Let me tell you, I’m always on the lookout for another great game, and if your at all like me I guarantee you’ve wasted more than a few good hours on some crummy ones.
How will you know if the game your about to play is just another loveless affair doomed to spiral you into some twisted state of boredom?
Reviews are often biased as each person will love or hate a game for different reasons. (It’s why I never trust movie critics)
The system I’m heading towards are called breakdown reviews, a system that of course expose all the good and the bad, yet will hopefully give you a good outline of what it’s like to actually play the game. I could really use all the help I can get, so if you happen across this Final Fantasy review, please send some critique my way and I’ll do what I can.
Lets get a quick look at what Final Fantasy XV has to offer us.
- Huge Free to explore third person open world. (bigger world, more travel)
- Third person real time battle system (battles no longer portal you into a battle stage, no longer turn based.)
- Realistic Graphics worthy of 2017
- NPCs will always have something to say that will add to the story.
- Level up your character and equip items to become stronger.
- More to explore and accomplish after the main story is finished.
- A sense of getting stronger and more powerful as you play.
- Epic storyline with flaws
- Lots of mini-games (fishing, racing, customization)
- Customize and drive a car or explore by Chocobo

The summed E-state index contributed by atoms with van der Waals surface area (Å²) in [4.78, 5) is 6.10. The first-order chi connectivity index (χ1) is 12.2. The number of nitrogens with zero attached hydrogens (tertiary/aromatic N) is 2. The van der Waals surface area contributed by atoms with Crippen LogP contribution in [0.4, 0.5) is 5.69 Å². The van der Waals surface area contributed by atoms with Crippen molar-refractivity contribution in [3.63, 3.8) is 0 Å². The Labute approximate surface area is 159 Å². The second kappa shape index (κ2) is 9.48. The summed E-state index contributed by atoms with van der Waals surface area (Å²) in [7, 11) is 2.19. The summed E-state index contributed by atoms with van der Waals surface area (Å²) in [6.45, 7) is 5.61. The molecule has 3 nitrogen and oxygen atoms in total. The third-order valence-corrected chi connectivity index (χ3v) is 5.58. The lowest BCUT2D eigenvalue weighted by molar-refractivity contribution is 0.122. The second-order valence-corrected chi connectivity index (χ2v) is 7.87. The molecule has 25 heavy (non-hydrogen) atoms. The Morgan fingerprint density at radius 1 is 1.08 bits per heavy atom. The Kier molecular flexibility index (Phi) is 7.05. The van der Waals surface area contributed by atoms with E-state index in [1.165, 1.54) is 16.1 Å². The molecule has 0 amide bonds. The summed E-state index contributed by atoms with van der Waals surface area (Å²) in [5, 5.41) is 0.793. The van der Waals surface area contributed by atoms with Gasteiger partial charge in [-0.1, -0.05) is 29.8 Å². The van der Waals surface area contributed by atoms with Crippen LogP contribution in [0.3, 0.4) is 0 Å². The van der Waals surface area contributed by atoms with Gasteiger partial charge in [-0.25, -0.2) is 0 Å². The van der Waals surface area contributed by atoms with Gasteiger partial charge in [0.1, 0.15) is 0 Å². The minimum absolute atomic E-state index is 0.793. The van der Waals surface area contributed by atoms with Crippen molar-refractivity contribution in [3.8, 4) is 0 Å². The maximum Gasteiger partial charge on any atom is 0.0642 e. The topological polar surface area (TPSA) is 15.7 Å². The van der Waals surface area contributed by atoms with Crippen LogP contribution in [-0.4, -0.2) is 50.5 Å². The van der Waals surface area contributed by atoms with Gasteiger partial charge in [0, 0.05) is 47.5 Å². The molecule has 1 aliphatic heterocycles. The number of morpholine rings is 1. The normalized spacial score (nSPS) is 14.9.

What other Final Fantasy games should I play first?
The game is based off the Final Fantasy 15 Kingsglaive movie, and a short Anime series called Brotherhood. While most recommend watching these first, I do not feel it’s essential to enjoy the video game, especially if you like a bit more mystery in the storyline. Brotherhood will cover the backstory for the four main characters and roughly the first 30 minutes of the game while the Kingsglaive movie will cover more on the Kingdom of Lucis and some mostly unimportant side characters.
I do recommend watching brotherhood first as the four main characters are much less likable without this mini series and the game does not provide background on them. (roughly 70 minutes long, does give away the first 30 minutes of gameplay, personally nothing I got upset about)
As for other games, none. Almost all the Final Fantasy games have an independent and unique storyline. If your looking for something similar as far as gameplay in the Final Fantasy series, you might look into the Crystal Chronicles, on the other hand if you want a highly recommended title the majority love, you might try Final fantasy VIII.
The world of Final Fantasy 15 is one of the biggest and potentially most accurate real world scale video games I have played. (sure the places are much closer together than real life, then again I would get bored of hour long drives.)